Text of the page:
You may be surprised by the disturbing barriers people face when they’re both trans and mentally ill. But we have to face what’s happening.
Search Results for: how to be a trans ally
You may think you’ve got the basics down – but these myths are common even among well-meaning allies. So make sure you know the truth.
Would you call yourself an ally or an ally in training? This fun comic shows the difference, and it can help you understand what effective allyship really means.
“I mean it as a compliment when I notice you’ve lost weight!” Okay. But just because you’re well-intentioned doesn’t mean what you say doesn’t have a harmful impact. I know your perception of me might have changed because you’re socialized to believe smaller is better, but there are better ways to behave when you notice someone has lost weight.
Pronouns are an important part of our language. Using the right pronouns in our own daily language and asking others to do the same isn’t enough to change the extreme transphobia, discrimination, and violence that trans* people experience, but it’s a simple way to use language to show respect for our friends, to make trans* issues visible, and to challenge gender-based oppression.
What does feminism look like in a relationship? Try these great tips to foster a healthy, supportive partnership.
This author meets many people who want to be her ally, but don’t know where to start. These tips can help you support queer families in everyday ways.
Ever feel like trying to be a good man is almost impossible? It might not be as complicated as you think.
Is being a furry all about sex? Why do people dress up in fursuits? If you’ve ever wondered these questions and more, here’s a comic to clear up your misconceptions.
You know that not only does domestic violence in the trans community play out in slightly different ways, but trans survivors often face obstacles when trying to access resources. It’s not easy to approach a loved one about their abusive relationship. But you don’t need to be an expert. You just need to be there.
For women into online gaming, revealing the simple fact that we’re women can leave us vulnerable to harassment. Here, one woman shares how her problems went away when she played as a male character – and how one man who learned of her gender escalated his aggression to a dangerous level. Read her account of the gaming culture that made #Gamergate possible.
Love YouTube videos? You should know this about the women who make them: “I love making YouTube videos. I love making content that makes you laugh or think or see the world differently. I hate that my job comes with a daily dose of harassment.” In this video, these women share about the sexist, racist, and body-shaming comments that regularly slam their work. (Trigger Warning)
Many women can tell you that being alone, outside, after dark is something they avoid doing whenever possible. But if you’ve never been a woman walking alone at night, you may not understand how scary it can be and how powerless you can feel. Check out this video in which six women talk openly about what they’ve experienced and felt while out alone after dark.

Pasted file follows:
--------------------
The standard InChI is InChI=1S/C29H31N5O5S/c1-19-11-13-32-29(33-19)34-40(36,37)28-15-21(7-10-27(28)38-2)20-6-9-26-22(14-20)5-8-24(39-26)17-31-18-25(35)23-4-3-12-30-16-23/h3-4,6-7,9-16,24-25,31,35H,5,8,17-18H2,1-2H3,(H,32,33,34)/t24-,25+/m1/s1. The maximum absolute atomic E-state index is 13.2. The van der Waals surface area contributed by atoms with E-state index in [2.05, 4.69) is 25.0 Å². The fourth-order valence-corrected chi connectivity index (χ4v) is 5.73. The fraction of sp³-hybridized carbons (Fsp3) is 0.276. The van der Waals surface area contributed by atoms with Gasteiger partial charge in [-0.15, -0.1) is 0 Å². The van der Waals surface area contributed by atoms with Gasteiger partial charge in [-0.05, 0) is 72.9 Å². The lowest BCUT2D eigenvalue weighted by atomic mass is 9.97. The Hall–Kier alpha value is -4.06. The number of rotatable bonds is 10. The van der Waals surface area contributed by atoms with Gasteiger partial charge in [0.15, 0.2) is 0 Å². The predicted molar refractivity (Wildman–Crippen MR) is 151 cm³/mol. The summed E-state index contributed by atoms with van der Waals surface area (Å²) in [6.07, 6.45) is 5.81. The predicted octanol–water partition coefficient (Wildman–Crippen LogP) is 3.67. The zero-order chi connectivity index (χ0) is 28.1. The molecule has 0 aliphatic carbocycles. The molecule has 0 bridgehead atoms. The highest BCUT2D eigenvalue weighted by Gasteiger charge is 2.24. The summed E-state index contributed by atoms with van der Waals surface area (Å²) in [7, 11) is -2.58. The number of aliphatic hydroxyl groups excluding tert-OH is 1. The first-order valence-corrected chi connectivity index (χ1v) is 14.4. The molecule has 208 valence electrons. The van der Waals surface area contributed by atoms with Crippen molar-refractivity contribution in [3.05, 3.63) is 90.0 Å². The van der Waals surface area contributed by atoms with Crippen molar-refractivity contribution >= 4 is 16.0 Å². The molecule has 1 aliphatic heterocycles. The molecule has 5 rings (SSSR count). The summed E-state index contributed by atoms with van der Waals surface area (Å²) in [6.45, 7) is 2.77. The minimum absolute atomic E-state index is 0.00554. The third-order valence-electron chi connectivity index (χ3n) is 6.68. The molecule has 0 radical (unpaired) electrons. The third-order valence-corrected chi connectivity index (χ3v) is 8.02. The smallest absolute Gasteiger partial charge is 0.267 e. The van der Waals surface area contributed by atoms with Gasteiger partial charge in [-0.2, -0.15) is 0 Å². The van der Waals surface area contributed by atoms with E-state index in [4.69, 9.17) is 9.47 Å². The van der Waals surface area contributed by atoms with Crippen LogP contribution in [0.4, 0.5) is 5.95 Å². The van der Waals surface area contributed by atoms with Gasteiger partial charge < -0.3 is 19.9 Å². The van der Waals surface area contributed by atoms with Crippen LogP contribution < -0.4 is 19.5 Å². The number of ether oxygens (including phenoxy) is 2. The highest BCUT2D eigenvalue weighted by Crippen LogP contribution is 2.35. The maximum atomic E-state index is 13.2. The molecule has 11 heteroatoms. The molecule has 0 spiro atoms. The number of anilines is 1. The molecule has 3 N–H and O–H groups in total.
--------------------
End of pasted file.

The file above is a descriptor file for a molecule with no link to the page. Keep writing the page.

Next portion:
What is it about the gym that makes guys so much more likely to bother women who clearly aren’t interested in doing anything besides, you know, working out? (After all, that’s what gyms are for.) If you’re a woman and you’ve ever been stared at, offered unnecessary help, or had to listen to guys talk at you while you’re just trying to exercise, this video is for you.
I have been reflecting a lot lately on how I can be a better ally. And as we wade our way into 2015, I suppose now is as good a time as any to consider some ways that any person who wishes to act accountably as an ally can do better in 2015. So here’s my list of 30 ways that those of us who strive to act in solidarity and allyship (most notably inclusive of myself) can be better allies.
What if you didn’t use power over your kids but instead shared power with them? What if you nurtured socially conscious adults ready to challenge patriarchy? Let’s explore a fresh look at parenting that takes into consideration an actionable, skill-based philosophy of parenting through feminism, rooted in feminist ideals of respect, equality, and social justice.
The most important part of being an ally is recognizing one’s privilege and supporting marginalized groups in their fight for justice. But the nature of privilege is that you aren’t taught that you have it. So a lot of people aren’t sure how to do that. To help, Franchesca Ramsey has made this video with five action-oriented tips for how to be a better ally.
When you’re angry, the question isn’t about whether or not your feelings are valid – because they are. But rather: Is there a healthier way to respond? Anger is a perfectly healthy human emotion. But what you do with that anger can be hurtful. Here are some ways to identify our go-to reactions so that we can better prepare ourselves to make choices when it comes to our emotional expressions.
This article was originally published on The Huffington Post and republished here with the author’s permission. What does it mean to be a white ally for racial justice? Is it sharing a Jordan Edwards hashtag on twitter? Publicly decrying a lack of judicial justice every time a Black man is murdered by the police? Passing […]
It can be hard to know how to be a good ally. Do you have more ideas to add to Hannah’s list?